Saturday, March 11, 2017

End of spring break review

My spring break is almost over--classes will start again on Monday. Ironically, perhaps, there's a possibility that we'll have a snow day on Wednesday due to a Nor'easter that's supposed to hit Tuesday. (I know, I know, Garrison Keillor would say, "Snow is soft!" Well, not when it's being blown into your face by heavy winds.)

I got a few things done over the vacation, though. I finished grading some assignments that I had put on hold because of a couple of lectures that I had to prepare for in late February. One was an invited talk for my friend and former Tunghai colleague John Shufelt, who's teaching a course on American writings about Taiwan at Brown; the other was a talk at a 70th anniversary commemoration of 228 run by the Taiwanese American Association of New York. (Here's an article about the meeting, written by Grace Jackson.) It was a challenge, but a good experience, to take what I had written about Kerr and Sneider and recast it for different kinds of audiences--in the first case, undergraduates, and in the second, survivors of the White Terror and their descendants.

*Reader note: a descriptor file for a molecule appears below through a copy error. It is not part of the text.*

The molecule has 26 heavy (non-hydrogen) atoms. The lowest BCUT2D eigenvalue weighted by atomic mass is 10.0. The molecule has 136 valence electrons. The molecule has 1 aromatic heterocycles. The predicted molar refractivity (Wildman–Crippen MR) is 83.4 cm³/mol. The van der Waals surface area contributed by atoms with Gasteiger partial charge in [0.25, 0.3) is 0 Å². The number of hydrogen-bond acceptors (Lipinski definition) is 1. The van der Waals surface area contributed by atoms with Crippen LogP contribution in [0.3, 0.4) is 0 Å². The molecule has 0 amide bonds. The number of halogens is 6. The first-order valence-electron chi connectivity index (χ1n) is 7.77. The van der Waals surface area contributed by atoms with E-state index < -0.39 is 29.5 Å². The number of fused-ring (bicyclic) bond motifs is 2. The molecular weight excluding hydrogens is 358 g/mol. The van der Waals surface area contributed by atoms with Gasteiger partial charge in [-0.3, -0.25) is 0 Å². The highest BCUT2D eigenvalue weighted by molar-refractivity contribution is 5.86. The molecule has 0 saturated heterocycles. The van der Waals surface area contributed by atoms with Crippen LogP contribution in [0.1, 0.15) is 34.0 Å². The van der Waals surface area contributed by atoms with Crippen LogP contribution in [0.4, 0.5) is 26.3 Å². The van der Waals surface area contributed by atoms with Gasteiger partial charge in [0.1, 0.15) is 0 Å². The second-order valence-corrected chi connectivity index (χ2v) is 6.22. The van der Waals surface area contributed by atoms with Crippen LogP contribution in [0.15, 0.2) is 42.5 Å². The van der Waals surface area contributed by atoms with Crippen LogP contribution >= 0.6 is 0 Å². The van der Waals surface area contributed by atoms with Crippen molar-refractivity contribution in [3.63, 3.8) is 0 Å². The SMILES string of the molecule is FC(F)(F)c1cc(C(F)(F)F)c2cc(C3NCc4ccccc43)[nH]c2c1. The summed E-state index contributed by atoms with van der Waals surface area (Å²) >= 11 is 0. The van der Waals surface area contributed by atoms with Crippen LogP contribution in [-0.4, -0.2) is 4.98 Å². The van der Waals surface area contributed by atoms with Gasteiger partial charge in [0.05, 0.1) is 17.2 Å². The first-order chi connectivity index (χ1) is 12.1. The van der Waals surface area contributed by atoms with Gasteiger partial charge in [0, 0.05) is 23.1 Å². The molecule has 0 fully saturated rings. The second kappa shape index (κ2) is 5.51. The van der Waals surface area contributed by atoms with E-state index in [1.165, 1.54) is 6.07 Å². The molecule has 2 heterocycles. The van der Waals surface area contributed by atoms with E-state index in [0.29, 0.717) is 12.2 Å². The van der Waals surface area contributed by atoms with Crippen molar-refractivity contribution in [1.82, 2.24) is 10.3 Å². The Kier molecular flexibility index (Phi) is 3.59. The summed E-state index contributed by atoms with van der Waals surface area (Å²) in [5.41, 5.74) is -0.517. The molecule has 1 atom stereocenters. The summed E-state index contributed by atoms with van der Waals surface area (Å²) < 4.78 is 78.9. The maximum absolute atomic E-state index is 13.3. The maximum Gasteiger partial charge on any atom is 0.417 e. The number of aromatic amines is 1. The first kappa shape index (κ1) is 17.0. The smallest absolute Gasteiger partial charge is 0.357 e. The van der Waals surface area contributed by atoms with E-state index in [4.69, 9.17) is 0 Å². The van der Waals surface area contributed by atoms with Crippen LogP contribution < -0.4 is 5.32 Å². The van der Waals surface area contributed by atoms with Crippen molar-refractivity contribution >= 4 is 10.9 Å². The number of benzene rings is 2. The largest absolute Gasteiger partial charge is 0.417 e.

In addition to getting the grading done, I finished my reflective self-criticismevaluation that is required of us every year. Here's an image I used in the document, based on a comment from a student evaluation.



(As you can see, these self-evaluations are not expected to be excessively formal documents. At least I hope they're not!)

I also started reading 一個家族。三個時代:吳拜和子女們, which is looking to be a very interesting book. I hope to write something about it here once I get it done. (Which might take some time--it's over 400 pages. The language isn't too difficult, though, at least so far.) Lately on Facebook I've been seeing a lot of books mentioned that I'd like to read, including a proposed 9-volume set of the writings of 張炎憲, whose oral history about Taiwanese graduate students in the US was very useful for me in my research (see the post below)--if it weren't for that book, I might not have ever known about the debate (I prefer to call it the "battle of the pens") at KSU back in the 1960s between the pro-independence Taiwanese students and their pro-KMT counterparts and the role Formosa Betrayed played in that debate.

Well, now that the break is ending, I have to get back into teaching mode, so much of this will have to go on the back burner until May.